Patriots nose tackle Vince Wilfork knows that the Jets offense is a team that is predicated on their ability to run the ball effectively and while the Jets have had trouble doing it consistently this season and the Patriots are one of the best teams against the run so far this season, he still expects that the Jets are going to give the Patriots front seven their best punch.
Per Quincy’s newspaper, the aptly named Patriot Ledger:
“They want to run the ball,” the Patriots’ defensive lineman said Thursday. “They want to be able to be a physical football team. They want to be able to control the clock. They want to be able to make plays and most of their plays come on the run.
“They ran the ball against the Colts (in a 35-9 romp of Indianapolis last Sunday), I don’t know how many times, but it was a lot and you can just tell that’s the way they want to play. So, defensively, we have to be up for that challenge.
“We’re not going to run from anyone. We know what it’s going to be. Shonn Greene, he’s a helluva back, and their offensive line’s big, they’re physical, that’s how they want to play. We have to be able to match that and we’ve been doing a good job of that, but we have to continue to get better individually, raise our level of play, and you go from there.”
Brian Bassett, TheJetsBlog.comVince Wilfork is no fool, he knows that the Jets and their coach can be baited and he’s inviting them to try and clash with the Patriots defense where they are strongest. Even more wily when you consider that their secondary has been trash much of the season.
There’s an interesting conundrum for the Jets offense as they head into this weekend’s matchup with the Patriots; the Jets want to run the ball well against the Patriots, but the one area where the Patriots are rife for exposure is in their defensive backfield. More specifically at the safety spot as Greg Bedard of the Boston Globe told Corey and me yesterday on the podcast.
The Jets best shot at exploiting that hole in their defense is with two core deployments of personnel and then a third for good measure, but to lesser effect. Here’s where:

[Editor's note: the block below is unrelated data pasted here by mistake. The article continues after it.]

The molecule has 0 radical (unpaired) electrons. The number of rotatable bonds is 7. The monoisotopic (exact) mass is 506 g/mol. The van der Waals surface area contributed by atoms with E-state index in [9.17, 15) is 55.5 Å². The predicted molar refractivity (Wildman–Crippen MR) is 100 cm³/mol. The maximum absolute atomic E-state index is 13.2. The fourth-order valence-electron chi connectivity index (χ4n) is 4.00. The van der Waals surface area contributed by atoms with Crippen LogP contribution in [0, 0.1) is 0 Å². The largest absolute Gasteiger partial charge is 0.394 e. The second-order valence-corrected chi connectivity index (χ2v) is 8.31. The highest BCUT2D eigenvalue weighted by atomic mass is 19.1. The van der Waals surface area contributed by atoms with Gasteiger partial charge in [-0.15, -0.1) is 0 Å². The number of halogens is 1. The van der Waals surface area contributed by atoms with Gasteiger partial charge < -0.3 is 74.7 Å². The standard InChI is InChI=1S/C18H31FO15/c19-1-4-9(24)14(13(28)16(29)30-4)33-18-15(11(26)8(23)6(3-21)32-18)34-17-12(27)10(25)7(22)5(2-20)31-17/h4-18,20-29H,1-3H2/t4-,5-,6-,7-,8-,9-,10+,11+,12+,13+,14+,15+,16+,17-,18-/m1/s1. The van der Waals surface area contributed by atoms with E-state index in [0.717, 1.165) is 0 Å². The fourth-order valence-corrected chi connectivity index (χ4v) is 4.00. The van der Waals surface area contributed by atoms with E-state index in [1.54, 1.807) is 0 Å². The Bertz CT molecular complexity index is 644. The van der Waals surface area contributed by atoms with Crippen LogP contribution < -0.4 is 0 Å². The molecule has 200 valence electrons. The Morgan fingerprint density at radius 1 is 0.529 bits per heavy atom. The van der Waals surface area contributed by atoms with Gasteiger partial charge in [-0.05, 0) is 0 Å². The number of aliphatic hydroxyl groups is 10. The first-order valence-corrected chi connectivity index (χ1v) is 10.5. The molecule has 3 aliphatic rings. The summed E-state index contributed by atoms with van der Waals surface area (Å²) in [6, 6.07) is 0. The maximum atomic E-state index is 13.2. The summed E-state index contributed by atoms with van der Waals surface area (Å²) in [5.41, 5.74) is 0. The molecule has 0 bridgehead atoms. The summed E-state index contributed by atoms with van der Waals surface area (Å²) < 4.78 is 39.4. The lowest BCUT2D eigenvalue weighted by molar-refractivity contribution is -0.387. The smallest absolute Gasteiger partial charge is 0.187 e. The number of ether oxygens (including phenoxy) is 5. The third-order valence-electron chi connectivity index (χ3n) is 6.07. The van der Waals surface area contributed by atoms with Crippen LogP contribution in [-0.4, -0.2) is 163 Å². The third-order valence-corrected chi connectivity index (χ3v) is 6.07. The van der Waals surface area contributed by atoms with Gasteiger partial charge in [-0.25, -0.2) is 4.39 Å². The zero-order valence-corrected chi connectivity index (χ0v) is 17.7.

The Slot — The Jets need to emphasize using receivers in the slot to challenge Patriots nickel backs or “star” safeties who come down to play the spot. This means that Keller/Cumberland and Jeremy Kerley specifically should spend much of their time during the game out of that position. The Patriots rank a league worst 32nd in defending a third receiver and if the Jets don’t exploit that, they’re doing themselves a huge disservice.
Running Backs on Passing Routes — The Patriots are giving up 59.4 yards per game against running backs as receivers. They’ve got some big bodies who are doing a great job shutting down the run and sealing the edge, but as Jets fans know all too well, those large lumbering bodies in the front seven generally have trouble against the pass. Shonn Greene doesn’t often see passes as a running back, but the times he does he’s actually quite effective in that role. The Jets should try and work as many screens or check-down routes for Shonn Greene; much as Alex Smith and Frank Gore did last night against the Rams. Maybe more importantly, this also explains why Joe McKnight is doing everything he can to play Sunday … because the team knows he’d be a key figure in the passing game if he could play.
In-Line Tight Ends — The Patriots are slightly better against tight ends, but still aren’t shutting them down. For the same reason that running backs give 3-4/4-3 hybrid teams so much trouble due to their size, the same holds true for the tight ends, especially when you factor in the notion that the safety valve for that issue with the front seven – the Patriots safeties – are terrible in coverage. The Jets should plan to line up Jeff Cumberland and Dustin Keller tight against the formation when Kerley is also occupying the slot (or in their trips sets they like so much) and use their speed on vertical routes to stretch the safeties deep. Expect to see Cumberland knifing into the secondary, Keller running more crossing style routes, and when Reuland plays, running patterns to the flats.